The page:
This editorial will appear in tomorrow’s print edition.
It’s been more than four days since a Pierce County sheriff’s deputy fatally shot two innocent people, then himself. The public still knows next to nothing about the killings.
We know that 49-year-old Deputy Allen Myron killed his wife’s parents, Monty and Susan Multanen, on Friday evening at his home near Gig Harbor.
The Tacoma Police Department – which is handling the investigation – revealed Monday that Myron had quarreled with his father-in-law before the murder-suicide. But that could safely have been surmised from the fact that the deputy shot Multanen.
Beyond those bare facts, what?
When there’s a vacuum of information, people fill it with speculation. Was Myron depressed after a long siege of back pain? Did mounting stress trigger some festering mental illness? Was he a controlling man losing control of his family? Did the family have big money problems? Was a stressed-out Myron getting too much unwelcome advice?
The mystery is all the deeper in light of Myron’s known background. He was highly respected by many who knew him. Acquaintances seem uniformly shocked by his explosion. No one has reported a history of violence, though his wife, on a website, had mentioned marital troubles and what sounded like emotional abuse.
So far, not the faintest whiff of an explanation. It may be that the explanation is buried so deeply in the psyche of a dead man that even the best detectives would have a hard time finding it. But the Tacoma police should be planning to share what they find out in a timely way.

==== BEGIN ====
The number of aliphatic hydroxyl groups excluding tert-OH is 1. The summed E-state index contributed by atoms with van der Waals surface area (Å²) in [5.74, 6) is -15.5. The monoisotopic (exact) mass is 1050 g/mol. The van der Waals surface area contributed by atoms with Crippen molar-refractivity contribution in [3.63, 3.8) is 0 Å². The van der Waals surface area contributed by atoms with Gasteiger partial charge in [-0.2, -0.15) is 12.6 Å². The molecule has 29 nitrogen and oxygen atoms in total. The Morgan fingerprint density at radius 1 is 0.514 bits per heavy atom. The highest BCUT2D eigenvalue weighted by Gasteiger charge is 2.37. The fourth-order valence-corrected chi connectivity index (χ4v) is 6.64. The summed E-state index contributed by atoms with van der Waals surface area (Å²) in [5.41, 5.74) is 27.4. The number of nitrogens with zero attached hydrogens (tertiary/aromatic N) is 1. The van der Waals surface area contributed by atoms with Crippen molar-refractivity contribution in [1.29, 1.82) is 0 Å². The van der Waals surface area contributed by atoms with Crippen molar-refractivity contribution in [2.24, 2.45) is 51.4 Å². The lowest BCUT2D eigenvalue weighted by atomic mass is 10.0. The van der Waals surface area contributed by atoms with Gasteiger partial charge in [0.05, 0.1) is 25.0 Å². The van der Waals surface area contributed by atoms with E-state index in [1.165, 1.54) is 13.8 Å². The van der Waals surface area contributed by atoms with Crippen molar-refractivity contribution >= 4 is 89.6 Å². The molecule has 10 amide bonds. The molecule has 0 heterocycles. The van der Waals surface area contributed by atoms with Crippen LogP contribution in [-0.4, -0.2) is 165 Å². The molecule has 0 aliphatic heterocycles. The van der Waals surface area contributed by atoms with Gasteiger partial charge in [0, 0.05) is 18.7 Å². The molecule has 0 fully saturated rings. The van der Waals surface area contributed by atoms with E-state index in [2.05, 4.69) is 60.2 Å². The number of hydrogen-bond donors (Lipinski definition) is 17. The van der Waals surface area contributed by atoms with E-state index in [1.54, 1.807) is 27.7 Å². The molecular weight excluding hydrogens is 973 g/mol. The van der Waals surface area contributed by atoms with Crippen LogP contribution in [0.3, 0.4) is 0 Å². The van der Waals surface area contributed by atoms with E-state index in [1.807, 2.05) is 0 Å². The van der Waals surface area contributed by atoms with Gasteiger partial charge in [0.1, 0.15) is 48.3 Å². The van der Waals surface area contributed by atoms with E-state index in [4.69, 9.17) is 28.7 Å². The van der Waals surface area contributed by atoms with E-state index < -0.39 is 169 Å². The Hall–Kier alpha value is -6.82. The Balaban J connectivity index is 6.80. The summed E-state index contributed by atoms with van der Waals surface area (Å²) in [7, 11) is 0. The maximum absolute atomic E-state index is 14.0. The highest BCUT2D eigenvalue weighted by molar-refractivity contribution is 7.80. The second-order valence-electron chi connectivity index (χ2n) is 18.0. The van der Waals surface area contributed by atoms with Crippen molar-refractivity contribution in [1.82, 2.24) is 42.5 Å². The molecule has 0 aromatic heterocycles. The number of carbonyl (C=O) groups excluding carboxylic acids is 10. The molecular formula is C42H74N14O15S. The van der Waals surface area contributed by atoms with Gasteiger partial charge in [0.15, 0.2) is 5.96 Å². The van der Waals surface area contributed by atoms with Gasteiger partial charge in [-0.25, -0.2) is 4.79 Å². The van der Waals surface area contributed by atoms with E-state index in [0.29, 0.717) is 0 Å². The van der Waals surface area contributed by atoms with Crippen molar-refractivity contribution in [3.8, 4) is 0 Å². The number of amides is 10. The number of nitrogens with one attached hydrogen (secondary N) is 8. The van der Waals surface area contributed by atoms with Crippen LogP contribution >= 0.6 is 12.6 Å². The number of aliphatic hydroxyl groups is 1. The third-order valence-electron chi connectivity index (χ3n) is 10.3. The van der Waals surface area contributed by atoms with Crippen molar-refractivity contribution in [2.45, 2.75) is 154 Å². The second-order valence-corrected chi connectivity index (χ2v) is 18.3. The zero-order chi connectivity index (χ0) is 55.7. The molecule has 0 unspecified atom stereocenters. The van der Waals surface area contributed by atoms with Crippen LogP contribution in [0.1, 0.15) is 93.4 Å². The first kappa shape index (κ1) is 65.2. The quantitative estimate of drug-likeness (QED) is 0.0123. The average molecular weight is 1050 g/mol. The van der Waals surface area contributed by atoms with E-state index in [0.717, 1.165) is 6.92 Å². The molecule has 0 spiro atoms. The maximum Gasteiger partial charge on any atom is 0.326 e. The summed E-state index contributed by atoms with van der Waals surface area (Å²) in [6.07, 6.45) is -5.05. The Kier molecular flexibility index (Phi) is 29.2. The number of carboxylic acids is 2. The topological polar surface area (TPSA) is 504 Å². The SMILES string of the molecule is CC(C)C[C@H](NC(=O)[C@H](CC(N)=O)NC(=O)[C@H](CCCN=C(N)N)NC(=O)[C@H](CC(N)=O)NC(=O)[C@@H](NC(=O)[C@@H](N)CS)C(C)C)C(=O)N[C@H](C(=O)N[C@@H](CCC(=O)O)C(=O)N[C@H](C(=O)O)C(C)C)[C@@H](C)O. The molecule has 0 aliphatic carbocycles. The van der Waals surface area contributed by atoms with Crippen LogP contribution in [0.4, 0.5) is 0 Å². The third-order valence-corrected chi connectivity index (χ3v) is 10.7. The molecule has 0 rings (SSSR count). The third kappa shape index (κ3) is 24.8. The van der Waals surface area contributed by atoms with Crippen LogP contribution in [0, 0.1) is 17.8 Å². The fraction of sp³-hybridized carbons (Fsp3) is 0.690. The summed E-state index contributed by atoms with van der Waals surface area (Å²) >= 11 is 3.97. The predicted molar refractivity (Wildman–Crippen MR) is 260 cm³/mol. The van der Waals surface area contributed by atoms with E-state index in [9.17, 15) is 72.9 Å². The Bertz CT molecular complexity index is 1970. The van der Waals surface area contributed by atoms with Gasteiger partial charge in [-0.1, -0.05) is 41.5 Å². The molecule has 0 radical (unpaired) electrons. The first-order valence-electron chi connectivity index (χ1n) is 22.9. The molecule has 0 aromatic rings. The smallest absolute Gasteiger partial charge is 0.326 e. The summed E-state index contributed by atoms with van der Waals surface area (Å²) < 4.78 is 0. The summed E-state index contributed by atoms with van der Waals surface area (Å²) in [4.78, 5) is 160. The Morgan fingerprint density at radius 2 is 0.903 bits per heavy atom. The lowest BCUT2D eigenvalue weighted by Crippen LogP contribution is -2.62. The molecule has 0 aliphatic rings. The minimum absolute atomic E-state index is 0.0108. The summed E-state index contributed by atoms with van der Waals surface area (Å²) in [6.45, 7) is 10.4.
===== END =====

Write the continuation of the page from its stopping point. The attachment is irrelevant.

Pierce County Sheriff Paul Pastor got it right the day after the shootings: “As we go forward, we promise that we will let everyone know everything when we know it and confirm it.” Yet the Tacoma investigators have been tight-lipped, despite the fact that there are no suspects at large, no case to protect and no trial to worry about. We hope there’s a good reason for that.
When a police officer guns down innocent people, his commanders must account for it. Officers are entrusted with lethal force only after tight psychological screening and only – presumably – under close oversight.
The most important questions arising from this shooting concern the Pierce County Sheriff’s Department. Did someone fail to spot signs of a troubled officer? Does the department provide for adequate scrutiny of its deputies? Or was this simply an unforeseeable tragedy that happened despite due diligence and proper safeguards?
To evaluate the performance of its sheriff’s department, the public must know the facts – all the facts, sooner rather than later.